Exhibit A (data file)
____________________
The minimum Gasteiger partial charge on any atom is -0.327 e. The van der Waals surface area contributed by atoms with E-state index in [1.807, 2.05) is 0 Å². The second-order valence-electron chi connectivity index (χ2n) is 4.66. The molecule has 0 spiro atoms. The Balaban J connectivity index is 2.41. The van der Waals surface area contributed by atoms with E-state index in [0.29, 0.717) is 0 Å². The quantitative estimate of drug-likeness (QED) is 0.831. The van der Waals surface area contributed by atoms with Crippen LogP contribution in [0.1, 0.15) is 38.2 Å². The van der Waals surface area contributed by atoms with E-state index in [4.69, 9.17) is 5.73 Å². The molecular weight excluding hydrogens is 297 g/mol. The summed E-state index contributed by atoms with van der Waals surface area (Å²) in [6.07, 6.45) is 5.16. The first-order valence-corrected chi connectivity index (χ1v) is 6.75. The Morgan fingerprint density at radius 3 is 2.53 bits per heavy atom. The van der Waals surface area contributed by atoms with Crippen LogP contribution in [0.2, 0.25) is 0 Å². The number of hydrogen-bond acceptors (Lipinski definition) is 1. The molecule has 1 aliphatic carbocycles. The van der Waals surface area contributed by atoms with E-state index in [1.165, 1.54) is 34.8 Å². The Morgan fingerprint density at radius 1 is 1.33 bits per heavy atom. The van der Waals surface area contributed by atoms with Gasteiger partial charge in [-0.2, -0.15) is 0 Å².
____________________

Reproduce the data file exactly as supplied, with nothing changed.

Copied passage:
The minimum Gasteiger partial charge on any atom is -0.327 e. The van der Waals surface area contributed by atoms with E-state index in [1.807, 2.05) is 0 Å². The second-order valence-electron chi connectivity index (χ2n) is 4.66. The molecule has 0 spiro atoms. The Balaban J connectivity index is 2.41. The van der Waals surface area contributed by atoms with E-state index in [0.29, 0.717) is 0 Å². The quantitative estimate of drug-likeness (QED) is 0.831. The van der Waals surface area contributed by atoms with Crippen LogP contribution in [0.1, 0.15) is 38.2 Å². The van der Waals surface area contributed by atoms with E-state index in [4.69, 9.17) is 5.73 Å². The molecular weight excluding hydrogens is 297 g/mol. The summed E-state index contributed by atoms with van der Waals surface area (Å²) in [6.07, 6.45) is 5.16. The first-order valence-corrected chi connectivity index (χ1v) is 6.75. The Morgan fingerprint density at radius 3 is 2.53 bits per heavy atom. The van der Waals surface area contributed by atoms with Crippen LogP contribution in [0.2, 0.25) is 0 Å². The number of hydrogen-bond acceptors (Lipinski definition) is 1. The molecule has 1 aliphatic carbocycles. The van der Waals surface area contributed by atoms with E-state index in [1.165, 1.54) is 34.8 Å². The Morgan fingerprint density at radius 1 is 1.33 bits per heavy atom. The van der Waals surface area contributed by atoms with Gasteiger partial charge in [-0.2, -0.15) is 0 Å².